BOOK REVIEW article
Book Review: Integrating Assessment Into Early Language Learning and Teaching
- Foreign Languages Department, Universidad del Norte, Barranquilla, Colombia
A Book Review on
Integrating Assessment Into Early Language Learning and Teaching
Danijela Prošić-Santovac and Shelagh Rixon (Bristol: Channel View Publications), 2020, 288 pages, ISBN: 978-1-788-92480-1.
After many years of independent research, the connection between cognitive development and foreign language instruction is becoming a topic of central interest among the academic community. As a result, applied linguists and young learners instructors have focused on investigating topics of the language learning process previously overlooked. One such topic is the theme of this book: the long-time call for a close relationship between assessment and emotional and cognitive development in young foreign language learners. Integrating Assessment into Early Language Learning and Teaching (IAIELLAT, henceforth) edited by Danijela Prošić-Santovac and Shelagh Rixon is focused on the issues that could establish a cause-effect relationship between affect and assessment in young learners.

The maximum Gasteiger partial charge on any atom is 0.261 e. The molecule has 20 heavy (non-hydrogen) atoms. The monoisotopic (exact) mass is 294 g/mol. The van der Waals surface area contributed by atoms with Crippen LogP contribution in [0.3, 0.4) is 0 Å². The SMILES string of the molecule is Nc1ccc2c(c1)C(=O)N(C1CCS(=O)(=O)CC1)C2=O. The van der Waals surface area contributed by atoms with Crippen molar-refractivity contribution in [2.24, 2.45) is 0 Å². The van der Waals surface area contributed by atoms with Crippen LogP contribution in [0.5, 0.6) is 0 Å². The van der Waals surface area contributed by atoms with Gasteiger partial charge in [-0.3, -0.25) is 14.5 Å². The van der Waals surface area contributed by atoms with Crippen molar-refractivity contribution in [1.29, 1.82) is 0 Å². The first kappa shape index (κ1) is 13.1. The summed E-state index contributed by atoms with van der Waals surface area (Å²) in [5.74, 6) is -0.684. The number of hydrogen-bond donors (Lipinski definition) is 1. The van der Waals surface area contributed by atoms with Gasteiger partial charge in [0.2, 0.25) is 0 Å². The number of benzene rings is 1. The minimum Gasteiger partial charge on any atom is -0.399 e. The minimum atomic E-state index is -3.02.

The fifteen chapters of IAIELLAT are grouped in four parts which cast light on relevant issues regarding the interaction between cognitive and emotional factors, learning and assessment in foreign language courses for young learners, defined as 3 to 12 year-old students. Despite the singularity of its theme, the book addresses assessment dynamics from different perspectives represented in each of its four parts:
• Part 1: Why Testing is not Enough.
• Part 2: Integrating Assessment into Learning and Teaching: Approaches.
• Part 3: Integrating Assessment into Learning and Teaching: Tools.
• Part 4: From Policy to Practice Through Professional Development.
When read linearly, the book has a structure that develops from describing individual classroom experiences and case studies, through to formally structured research reports with nation-wide data. Also, IAIELLAT takes its empirical evidence mainly from case studies and research in Europe, a region with high demands for foreign language learning. At the end of each chapter, IAIELLAT summarizes the ultimate goal of each study by providing straightforward, research-based recommendations for practice.